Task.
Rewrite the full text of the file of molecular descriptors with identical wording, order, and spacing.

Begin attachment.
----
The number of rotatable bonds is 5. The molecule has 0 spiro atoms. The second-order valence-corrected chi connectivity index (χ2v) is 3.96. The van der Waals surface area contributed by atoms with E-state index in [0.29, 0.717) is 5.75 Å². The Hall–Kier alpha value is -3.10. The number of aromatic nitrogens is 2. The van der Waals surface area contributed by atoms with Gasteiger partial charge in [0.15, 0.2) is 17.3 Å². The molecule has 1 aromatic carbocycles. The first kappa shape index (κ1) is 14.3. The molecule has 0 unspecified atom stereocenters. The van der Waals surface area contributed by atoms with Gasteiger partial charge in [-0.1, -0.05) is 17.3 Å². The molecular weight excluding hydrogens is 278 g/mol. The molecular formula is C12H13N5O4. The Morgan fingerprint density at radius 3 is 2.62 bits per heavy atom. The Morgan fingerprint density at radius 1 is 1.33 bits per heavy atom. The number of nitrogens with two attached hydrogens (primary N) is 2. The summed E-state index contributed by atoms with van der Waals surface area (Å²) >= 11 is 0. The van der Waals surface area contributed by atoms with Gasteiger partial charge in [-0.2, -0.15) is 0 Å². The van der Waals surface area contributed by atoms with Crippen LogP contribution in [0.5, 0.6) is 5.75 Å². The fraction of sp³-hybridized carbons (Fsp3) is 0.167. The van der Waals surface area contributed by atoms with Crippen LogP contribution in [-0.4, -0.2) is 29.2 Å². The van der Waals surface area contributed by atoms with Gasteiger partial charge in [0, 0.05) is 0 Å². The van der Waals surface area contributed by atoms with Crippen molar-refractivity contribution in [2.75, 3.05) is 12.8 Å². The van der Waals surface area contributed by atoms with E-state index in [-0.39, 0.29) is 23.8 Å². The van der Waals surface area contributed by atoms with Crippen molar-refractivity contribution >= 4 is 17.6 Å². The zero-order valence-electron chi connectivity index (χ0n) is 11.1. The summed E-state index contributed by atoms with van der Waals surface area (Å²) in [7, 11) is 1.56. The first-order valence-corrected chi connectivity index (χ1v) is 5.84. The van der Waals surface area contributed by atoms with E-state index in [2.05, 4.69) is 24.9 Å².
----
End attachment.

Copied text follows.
The number of rotatable bonds is 5. The molecule has 0 spiro atoms. The second-order valence-corrected chi connectivity index (χ2v) is 3.96. The van der Waals surface area contributed by atoms with E-state index in [0.29, 0.717) is 5.75 Å². The Hall–Kier alpha value is -3.10. The number of aromatic nitrogens is 2. The van der Waals surface area contributed by atoms with Gasteiger partial charge in [0.15, 0.2) is 17.3 Å². The molecule has 1 aromatic carbocycles. The first kappa shape index (κ1) is 14.3. The molecule has 0 unspecified atom stereocenters. The van der Waals surface area contributed by atoms with Gasteiger partial charge in [-0.1, -0.05) is 17.3 Å². The molecular weight excluding hydrogens is 278 g/mol. The molecular formula is C12H13N5O4. The Morgan fingerprint density at radius 3 is 2.62 bits per heavy atom. The Morgan fingerprint density at radius 1 is 1.33 bits per heavy atom. The number of nitrogens with two attached hydrogens (primary N) is 2. The summed E-state index contributed by atoms with van der Waals surface area (Å²) >= 11 is 0. The van der Waals surface area contributed by atoms with Gasteiger partial charge in [-0.2, -0.15) is 0 Å². The van der Waals surface area contributed by atoms with Crippen LogP contribution in [0.5, 0.6) is 5.75 Å². The fraction of sp³-hybridized carbons (Fsp3) is 0.167. The van der Waals surface area contributed by atoms with Crippen LogP contribution in [-0.4, -0.2) is 29.2 Å². The van der Waals surface area contributed by atoms with Gasteiger partial charge in [0, 0.05) is 0 Å². The van der Waals surface area contributed by atoms with Crippen molar-refractivity contribution in [2.75, 3.05) is 12.8 Å². The van der Waals surface area contributed by atoms with E-state index in [-0.39, 0.29) is 23.8 Å². The van der Waals surface area contributed by atoms with Crippen molar-refractivity contribution >= 4 is 17.6 Å². The zero-order valence-electron chi connectivity index (χ0n) is 11.1. The summed E-state index contributed by atoms with van der Waals surface area (Å²) in [7, 11) is 1.56. The first-order valence-corrected chi connectivity index (χ1v) is 5.84. The van der Waals surface area contributed by atoms with E-state index in [2.05, 4.69) is 24.9 Å².